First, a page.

First published in Canadian HR Reporter - April 2015
An organization, whether it’s in the business of building houses or building smartphone apps, running a transportation company or running a school board, must have clarity of purpose — a clear explanation of its value. To achieve this, it must have a solid strategy — a clear plan showing how it will achieve that value.
In order to convincingly execute on this strategy, it must also have the right people.
Michael Couch refines this last part even further by stating an organization’s most valuable asset is having “People with the right skills in the right roles doing the right things at the right cost.”
He also claims an organization’s strategy is more valuable than its people because strategy is the framework that guides the choices that determine the nature and direction of the organization, including what kind of people are needed. Talent management has no value unless it drives strategy. So it’s strategy first, people second. He calls this concept “Competing through people.”
Make sense? Of course it does, yet very few organizations are successful at achieving this. Why? Because we live in a different world now and organizations just haven’t kept up with the times.
Managers came into vogue back in the industrial era when managing a relatively steady-state environment, such as running a production line, was important — the Peter Drucker days.
We have since transitioned into the much more dynamic, uncharted “knowledge” era where most industrial jobs have been either handed over to robots or outsourced to other countries. Flat organizational structures are replacing the outdated hierarchical model. Weekly “calibration” meetings are supplanting the traditional annual performance reviews.
By asking the question “Where does our strategy require talent that will make us better than our competition?” organizations can hire talent that fits more suitably into their strategy, rather than into their culture. They no longer need brawn; they need brains. However, managing brains is significantly more complex.
Each industry is unique; each organization within an industry is unique; each employee within the organization is unique; and each role is unique. Therefore, each individual has to be trained and nurtured in a unique way. How can management do this and yet remain equitable to all? It cannot.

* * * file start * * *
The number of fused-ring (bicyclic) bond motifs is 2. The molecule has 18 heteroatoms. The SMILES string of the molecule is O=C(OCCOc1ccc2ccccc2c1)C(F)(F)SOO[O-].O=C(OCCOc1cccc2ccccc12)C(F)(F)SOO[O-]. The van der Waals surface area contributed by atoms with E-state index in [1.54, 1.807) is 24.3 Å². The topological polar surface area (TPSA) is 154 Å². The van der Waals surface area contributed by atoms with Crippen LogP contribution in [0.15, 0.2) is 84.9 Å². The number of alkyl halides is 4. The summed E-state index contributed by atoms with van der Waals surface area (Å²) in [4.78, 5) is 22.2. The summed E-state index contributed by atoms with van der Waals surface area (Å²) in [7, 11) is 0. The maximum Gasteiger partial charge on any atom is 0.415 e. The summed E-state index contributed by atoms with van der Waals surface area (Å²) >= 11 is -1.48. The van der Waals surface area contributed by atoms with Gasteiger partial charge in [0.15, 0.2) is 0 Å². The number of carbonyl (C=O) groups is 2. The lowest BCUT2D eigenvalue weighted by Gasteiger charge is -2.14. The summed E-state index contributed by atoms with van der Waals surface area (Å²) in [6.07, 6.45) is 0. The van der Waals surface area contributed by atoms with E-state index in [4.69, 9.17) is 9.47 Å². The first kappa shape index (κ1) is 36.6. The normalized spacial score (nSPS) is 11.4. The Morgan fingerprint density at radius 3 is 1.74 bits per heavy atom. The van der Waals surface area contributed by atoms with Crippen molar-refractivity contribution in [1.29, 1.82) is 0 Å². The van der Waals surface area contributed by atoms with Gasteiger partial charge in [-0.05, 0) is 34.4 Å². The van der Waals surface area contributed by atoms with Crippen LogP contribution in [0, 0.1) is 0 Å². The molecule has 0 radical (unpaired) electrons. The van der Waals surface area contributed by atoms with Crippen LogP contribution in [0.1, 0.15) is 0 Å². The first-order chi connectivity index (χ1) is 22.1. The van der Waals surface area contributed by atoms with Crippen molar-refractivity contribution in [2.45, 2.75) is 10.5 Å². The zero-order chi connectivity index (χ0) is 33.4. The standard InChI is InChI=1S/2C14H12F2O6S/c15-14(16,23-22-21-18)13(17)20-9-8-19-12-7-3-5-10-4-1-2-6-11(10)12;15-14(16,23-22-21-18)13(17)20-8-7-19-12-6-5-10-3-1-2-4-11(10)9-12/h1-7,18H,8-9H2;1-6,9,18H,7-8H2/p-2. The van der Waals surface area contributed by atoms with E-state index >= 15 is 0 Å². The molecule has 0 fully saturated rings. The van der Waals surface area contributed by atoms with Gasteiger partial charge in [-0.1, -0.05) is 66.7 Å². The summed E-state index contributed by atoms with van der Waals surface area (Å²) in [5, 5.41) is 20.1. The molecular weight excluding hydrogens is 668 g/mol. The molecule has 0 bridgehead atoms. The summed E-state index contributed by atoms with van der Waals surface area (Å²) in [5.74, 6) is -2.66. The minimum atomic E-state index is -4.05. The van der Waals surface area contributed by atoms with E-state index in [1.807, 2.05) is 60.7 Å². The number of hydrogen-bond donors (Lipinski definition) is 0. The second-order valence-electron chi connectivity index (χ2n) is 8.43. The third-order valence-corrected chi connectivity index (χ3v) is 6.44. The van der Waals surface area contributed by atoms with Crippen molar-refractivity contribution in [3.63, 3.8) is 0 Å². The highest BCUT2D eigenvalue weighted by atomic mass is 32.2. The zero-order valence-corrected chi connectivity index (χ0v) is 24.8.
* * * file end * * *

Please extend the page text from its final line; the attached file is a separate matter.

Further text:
Each employee’s role must provide value. But not all employees contribute the same amount of value. For instance, an employee responsible for mergers and acquisitions may be considered more valuable than one responsible for purchasing office supplies. How much more valuable? Well, this is up to the senior executive team to determine. It must quantify the strategic value each person provides and what his potential value may be in the foreseeable future.
This assessment, once completed, determines who gets the royal jelly — who is given more grooming, more support and more opportunities to grow and advance.
Some companies such as Google and Facebook use the “hire slow, fire fast” approach. This is where the “new” management comes in. In order to manage this new knowledge-based talent pool effectively, it takes a new kind of manager at all levels. She must be one who can articulate the organization’s purpose and strategy. She must paint the picture (the vision), inspire the team, motivate and guide each member in the development of his skills and talents. In essence, the traditional manager’s role has to change. Now she has to become both a leader and a coach. Being just a manager is not enough.
One way to get managers to focus more on the leading and coaching aspects of their jobs would be to remove the word “manager” from their titles. Insert leader or coach instead. And, just like the coach of a hockey team, this new business coach must map out the season’s strategy, pick the right players; evaluate each player’s potential; assign them to the right positions; and develop their skills to maximize their respective potentials — with the sole purpose of winning the cup.